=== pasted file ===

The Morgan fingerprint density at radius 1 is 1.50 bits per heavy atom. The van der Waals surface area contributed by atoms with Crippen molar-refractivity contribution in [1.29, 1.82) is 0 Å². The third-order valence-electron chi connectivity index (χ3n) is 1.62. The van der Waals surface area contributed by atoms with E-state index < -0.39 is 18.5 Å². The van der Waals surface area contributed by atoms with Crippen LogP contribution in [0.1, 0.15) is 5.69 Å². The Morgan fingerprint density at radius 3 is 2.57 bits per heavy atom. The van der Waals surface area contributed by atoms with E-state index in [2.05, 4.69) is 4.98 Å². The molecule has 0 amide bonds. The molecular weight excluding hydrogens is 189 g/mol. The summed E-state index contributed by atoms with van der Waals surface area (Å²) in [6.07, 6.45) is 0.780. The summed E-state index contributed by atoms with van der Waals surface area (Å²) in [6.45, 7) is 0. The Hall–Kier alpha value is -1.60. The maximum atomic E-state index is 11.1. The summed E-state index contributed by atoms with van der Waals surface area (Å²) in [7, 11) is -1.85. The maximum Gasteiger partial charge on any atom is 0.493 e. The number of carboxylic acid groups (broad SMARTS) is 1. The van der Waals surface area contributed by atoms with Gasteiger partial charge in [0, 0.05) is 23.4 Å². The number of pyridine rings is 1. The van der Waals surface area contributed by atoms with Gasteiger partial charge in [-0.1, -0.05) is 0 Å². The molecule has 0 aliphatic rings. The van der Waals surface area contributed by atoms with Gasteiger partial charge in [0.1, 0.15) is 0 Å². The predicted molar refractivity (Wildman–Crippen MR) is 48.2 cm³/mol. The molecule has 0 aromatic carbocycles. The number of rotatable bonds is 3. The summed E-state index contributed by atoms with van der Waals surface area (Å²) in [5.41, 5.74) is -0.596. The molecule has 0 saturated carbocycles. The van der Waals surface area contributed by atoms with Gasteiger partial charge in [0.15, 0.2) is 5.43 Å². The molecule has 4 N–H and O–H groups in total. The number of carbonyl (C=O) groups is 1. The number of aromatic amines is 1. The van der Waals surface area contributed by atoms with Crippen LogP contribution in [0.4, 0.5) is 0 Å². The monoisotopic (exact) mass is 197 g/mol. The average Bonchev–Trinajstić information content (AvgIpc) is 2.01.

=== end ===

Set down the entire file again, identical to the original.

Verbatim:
The Morgan fingerprint density at radius 1 is 1.50 bits per heavy atom. The van der Waals surface area contributed by atoms with Crippen molar-refractivity contribution in [1.29, 1.82) is 0 Å². The third-order valence-electron chi connectivity index (χ3n) is 1.62. The van der Waals surface area contributed by atoms with E-state index < -0.39 is 18.5 Å². The van der Waals surface area contributed by atoms with Crippen LogP contribution in [0.1, 0.15) is 5.69 Å². The Morgan fingerprint density at radius 3 is 2.57 bits per heavy atom. The van der Waals surface area contributed by atoms with E-state index in [2.05, 4.69) is 4.98 Å². The molecule has 0 amide bonds. The molecular weight excluding hydrogens is 189 g/mol. The summed E-state index contributed by atoms with van der Waals surface area (Å²) in [6.07, 6.45) is 0.780. The summed E-state index contributed by atoms with van der Waals surface area (Å²) in [6.45, 7) is 0. The Hall–Kier alpha value is -1.60. The maximum atomic E-state index is 11.1. The summed E-state index contributed by atoms with van der Waals surface area (Å²) in [7, 11) is -1.85. The maximum Gasteiger partial charge on any atom is 0.493 e. The number of carboxylic acid groups (broad SMARTS) is 1. The van der Waals surface area contributed by atoms with Gasteiger partial charge in [0, 0.05) is 23.4 Å². The number of pyridine rings is 1. The van der Waals surface area contributed by atoms with Gasteiger partial charge in [-0.1, -0.05) is 0 Å². The molecule has 0 aliphatic rings. The van der Waals surface area contributed by atoms with Gasteiger partial charge in [0.1, 0.15) is 0 Å². The predicted molar refractivity (Wildman–Crippen MR) is 48.2 cm³/mol. The molecule has 0 aromatic carbocycles. The number of rotatable bonds is 3. The summed E-state index contributed by atoms with van der Waals surface area (Å²) in [5.41, 5.74) is -0.596. The molecule has 0 saturated carbocycles. The van der Waals surface area contributed by atoms with Gasteiger partial charge in [0.15, 0.2) is 5.43 Å². The molecule has 4 N–H and O–H groups in total. The number of carbonyl (C=O) groups is 1. The number of aromatic amines is 1. The van der Waals surface area contributed by atoms with Crippen LogP contribution in [0.4, 0.5) is 0 Å². The monoisotopic (exact) mass is 197 g/mol. The average Bonchev–Trinajstić information content (AvgIpc) is 2.01.